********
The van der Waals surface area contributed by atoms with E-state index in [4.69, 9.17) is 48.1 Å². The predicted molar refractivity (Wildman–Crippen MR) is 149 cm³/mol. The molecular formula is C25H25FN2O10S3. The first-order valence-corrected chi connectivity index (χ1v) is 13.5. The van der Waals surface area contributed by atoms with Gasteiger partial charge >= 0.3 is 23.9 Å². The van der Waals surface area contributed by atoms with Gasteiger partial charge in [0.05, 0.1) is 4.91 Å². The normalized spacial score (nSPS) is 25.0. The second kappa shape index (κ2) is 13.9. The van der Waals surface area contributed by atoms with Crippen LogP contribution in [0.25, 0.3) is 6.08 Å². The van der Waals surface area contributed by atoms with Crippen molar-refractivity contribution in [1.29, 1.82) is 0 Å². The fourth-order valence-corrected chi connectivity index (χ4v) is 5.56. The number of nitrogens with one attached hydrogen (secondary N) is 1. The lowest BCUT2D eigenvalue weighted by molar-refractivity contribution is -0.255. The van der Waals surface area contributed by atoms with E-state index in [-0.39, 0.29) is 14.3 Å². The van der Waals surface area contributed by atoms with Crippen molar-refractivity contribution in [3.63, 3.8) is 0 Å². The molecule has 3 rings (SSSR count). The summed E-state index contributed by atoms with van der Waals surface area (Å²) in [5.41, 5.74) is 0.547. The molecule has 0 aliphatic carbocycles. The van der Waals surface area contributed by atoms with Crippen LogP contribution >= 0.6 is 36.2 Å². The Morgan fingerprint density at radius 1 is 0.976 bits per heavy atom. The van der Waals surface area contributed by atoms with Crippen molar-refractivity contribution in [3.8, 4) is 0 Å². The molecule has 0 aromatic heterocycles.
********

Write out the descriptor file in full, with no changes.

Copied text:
The van der Waals surface area contributed by atoms with E-state index in [4.69, 9.17) is 48.1 Å². The predicted molar refractivity (Wildman–Crippen MR) is 149 cm³/mol. The molecular formula is C25H25FN2O10S3. The first-order valence-corrected chi connectivity index (χ1v) is 13.5. The van der Waals surface area contributed by atoms with Gasteiger partial charge >= 0.3 is 23.9 Å². The van der Waals surface area contributed by atoms with Gasteiger partial charge in [0.05, 0.1) is 4.91 Å². The normalized spacial score (nSPS) is 25.0. The second kappa shape index (κ2) is 13.9. The van der Waals surface area contributed by atoms with Crippen LogP contribution in [0.25, 0.3) is 6.08 Å². The van der Waals surface area contributed by atoms with Crippen molar-refractivity contribution in [1.29, 1.82) is 0 Å². The fourth-order valence-corrected chi connectivity index (χ4v) is 5.56. The number of nitrogens with one attached hydrogen (secondary N) is 1. The lowest BCUT2D eigenvalue weighted by molar-refractivity contribution is -0.255. The van der Waals surface area contributed by atoms with E-state index in [-0.39, 0.29) is 14.3 Å². The van der Waals surface area contributed by atoms with Crippen molar-refractivity contribution in [3.63, 3.8) is 0 Å². The molecule has 3 rings (SSSR count). The summed E-state index contributed by atoms with van der Waals surface area (Å²) in [5.41, 5.74) is 0.547. The molecule has 0 aliphatic carbocycles. The van der Waals surface area contributed by atoms with Crippen LogP contribution >= 0.6 is 36.2 Å². The Morgan fingerprint density at radius 1 is 0.976 bits per heavy atom. The van der Waals surface area contributed by atoms with Crippen molar-refractivity contribution in [3.8, 4) is 0 Å². The molecule has 0 aromatic heterocycles.